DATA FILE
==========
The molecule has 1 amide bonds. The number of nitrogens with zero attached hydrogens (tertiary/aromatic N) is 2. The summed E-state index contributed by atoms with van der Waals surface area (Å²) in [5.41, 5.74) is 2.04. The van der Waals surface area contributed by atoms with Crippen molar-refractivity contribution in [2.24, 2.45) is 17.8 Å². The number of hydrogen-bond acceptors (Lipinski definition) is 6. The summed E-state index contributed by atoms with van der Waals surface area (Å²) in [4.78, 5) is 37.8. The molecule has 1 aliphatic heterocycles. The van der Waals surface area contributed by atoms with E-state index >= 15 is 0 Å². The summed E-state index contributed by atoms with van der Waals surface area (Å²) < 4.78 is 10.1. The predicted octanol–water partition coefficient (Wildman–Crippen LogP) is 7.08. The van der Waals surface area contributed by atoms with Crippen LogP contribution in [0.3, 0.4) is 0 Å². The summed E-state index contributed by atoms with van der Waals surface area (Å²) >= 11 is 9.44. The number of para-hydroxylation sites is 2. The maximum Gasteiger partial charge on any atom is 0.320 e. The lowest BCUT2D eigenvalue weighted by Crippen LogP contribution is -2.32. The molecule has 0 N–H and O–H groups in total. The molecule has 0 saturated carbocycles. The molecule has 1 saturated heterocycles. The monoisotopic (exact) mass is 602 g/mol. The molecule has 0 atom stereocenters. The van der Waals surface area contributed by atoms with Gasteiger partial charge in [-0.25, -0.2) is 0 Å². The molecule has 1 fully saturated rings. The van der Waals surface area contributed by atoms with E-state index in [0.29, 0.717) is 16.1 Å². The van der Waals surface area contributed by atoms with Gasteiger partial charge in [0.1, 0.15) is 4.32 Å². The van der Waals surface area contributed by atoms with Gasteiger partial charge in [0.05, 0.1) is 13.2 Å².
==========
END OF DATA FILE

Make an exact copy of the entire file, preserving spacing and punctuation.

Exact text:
The molecule has 1 amide bonds. The number of nitrogens with zero attached hydrogens (tertiary/aromatic N) is 2. The summed E-state index contributed by atoms with van der Waals surface area (Å²) in [5.41, 5.74) is 2.04. The van der Waals surface area contributed by atoms with Crippen molar-refractivity contribution in [2.24, 2.45) is 17.8 Å². The number of hydrogen-bond acceptors (Lipinski definition) is 6. The summed E-state index contributed by atoms with van der Waals surface area (Å²) in [4.78, 5) is 37.8. The molecule has 1 aliphatic heterocycles. The van der Waals surface area contributed by atoms with E-state index >= 15 is 0 Å². The summed E-state index contributed by atoms with van der Waals surface area (Å²) < 4.78 is 10.1. The predicted octanol–water partition coefficient (Wildman–Crippen LogP) is 7.08. The van der Waals surface area contributed by atoms with Crippen LogP contribution in [0.3, 0.4) is 0 Å². The summed E-state index contributed by atoms with van der Waals surface area (Å²) >= 11 is 9.44. The number of para-hydroxylation sites is 2. The maximum Gasteiger partial charge on any atom is 0.320 e. The lowest BCUT2D eigenvalue weighted by Crippen LogP contribution is -2.32. The molecule has 0 N–H and O–H groups in total. The molecule has 0 saturated carbocycles. The molecule has 1 saturated heterocycles. The monoisotopic (exact) mass is 602 g/mol. The molecule has 0 atom stereocenters. The van der Waals surface area contributed by atoms with Gasteiger partial charge in [-0.25, -0.2) is 0 Å². The molecule has 1 fully saturated rings. The van der Waals surface area contributed by atoms with E-state index in [0.29, 0.717) is 16.1 Å². The van der Waals surface area contributed by atoms with Gasteiger partial charge in [0.1, 0.15) is 4.32 Å². The van der Waals surface area contributed by atoms with Gasteiger partial charge in [0.05, 0.1) is 13.2 Å².